Aurangzeb’s Temple breaking spree was in full swing after his general order of 9th April 1669. The idols were being broken and Temples desecrated in a show of mad religious frenzy and in remorseless pursuit to fulfil the demands of the Shari‘at. These were the circumstances which formed the backdrop of Shrinathji’s journey from Govardhan near Mathura to a small village in Mewar (Rajasthan), which in course of time became one of the most important centres of the Vallabha Sampradaya.
The idol which adorned the Temple at Govardhan near Mathura, before it could be touched by Aurangzeb’s hatchet-men, was taken by Damodar Gosain to Bundi, Kotah, Kishangarh and even Jodhpur, but none of the Rajput States felt strong enough to face the wrath of Aurangzeb. At last when Maharana Raj Singh of Mewar was approached, he assured the worried Gosain (the priest) that Aurangzeb would not be able to even touch the idol of Shri Nathji without first treading over the bodies of one lakh of his brave troops. Shrinathji’s idol was then brought to Mewar, the Maharana himself receiving the Lord on the border of his state on 5th December 1671 at Sihad village, which after the deity, came to be called Nathdwara. The idol of Shrinathji was consecrated in a temple here on 20th February, 1672 amidst great rejoicings.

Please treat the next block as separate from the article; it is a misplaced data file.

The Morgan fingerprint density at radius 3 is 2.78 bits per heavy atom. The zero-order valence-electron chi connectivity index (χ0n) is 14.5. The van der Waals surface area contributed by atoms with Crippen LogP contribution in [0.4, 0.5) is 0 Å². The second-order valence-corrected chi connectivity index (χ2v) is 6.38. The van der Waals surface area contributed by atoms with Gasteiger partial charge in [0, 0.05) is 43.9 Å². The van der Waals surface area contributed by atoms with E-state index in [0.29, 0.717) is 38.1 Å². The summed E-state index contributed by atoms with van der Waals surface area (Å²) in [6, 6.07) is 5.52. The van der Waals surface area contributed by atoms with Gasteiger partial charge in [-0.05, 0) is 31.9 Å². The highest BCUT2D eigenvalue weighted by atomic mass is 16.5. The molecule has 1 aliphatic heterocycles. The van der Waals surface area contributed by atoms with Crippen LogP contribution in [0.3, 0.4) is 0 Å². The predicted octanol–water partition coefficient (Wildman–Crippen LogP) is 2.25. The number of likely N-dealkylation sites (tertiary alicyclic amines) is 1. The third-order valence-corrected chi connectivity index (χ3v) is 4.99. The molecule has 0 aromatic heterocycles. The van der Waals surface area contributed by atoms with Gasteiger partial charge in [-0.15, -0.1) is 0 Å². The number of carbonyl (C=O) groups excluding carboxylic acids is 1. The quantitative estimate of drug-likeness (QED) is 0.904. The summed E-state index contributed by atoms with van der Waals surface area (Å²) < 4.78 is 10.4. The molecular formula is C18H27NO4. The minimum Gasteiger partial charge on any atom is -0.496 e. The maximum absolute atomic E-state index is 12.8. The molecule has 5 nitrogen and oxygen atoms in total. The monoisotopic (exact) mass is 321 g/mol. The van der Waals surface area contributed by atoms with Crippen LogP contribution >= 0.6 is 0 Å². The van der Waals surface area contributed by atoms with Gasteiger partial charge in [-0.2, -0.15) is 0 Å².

The tradition goes that when Gosain and his party reached Sihada village in Mewar, the wheels of Shrinathji’s chariot got stuck up in the sand, and despite all efforts, the chariot would not move a finger’s length. Happily, this was taken as a sign that the Lord did not wish to proceed any further and had chosen the place as His abode.
In the painting above, the wheels of Shrinathji’s chariot are shown stuck up in sand; the Maharana Raj Singh is receiving the idol of Shrinathji with utmost reverence; the Gosain is standing nearby; Shrinathji is in the curtained chariot, only His face being visible.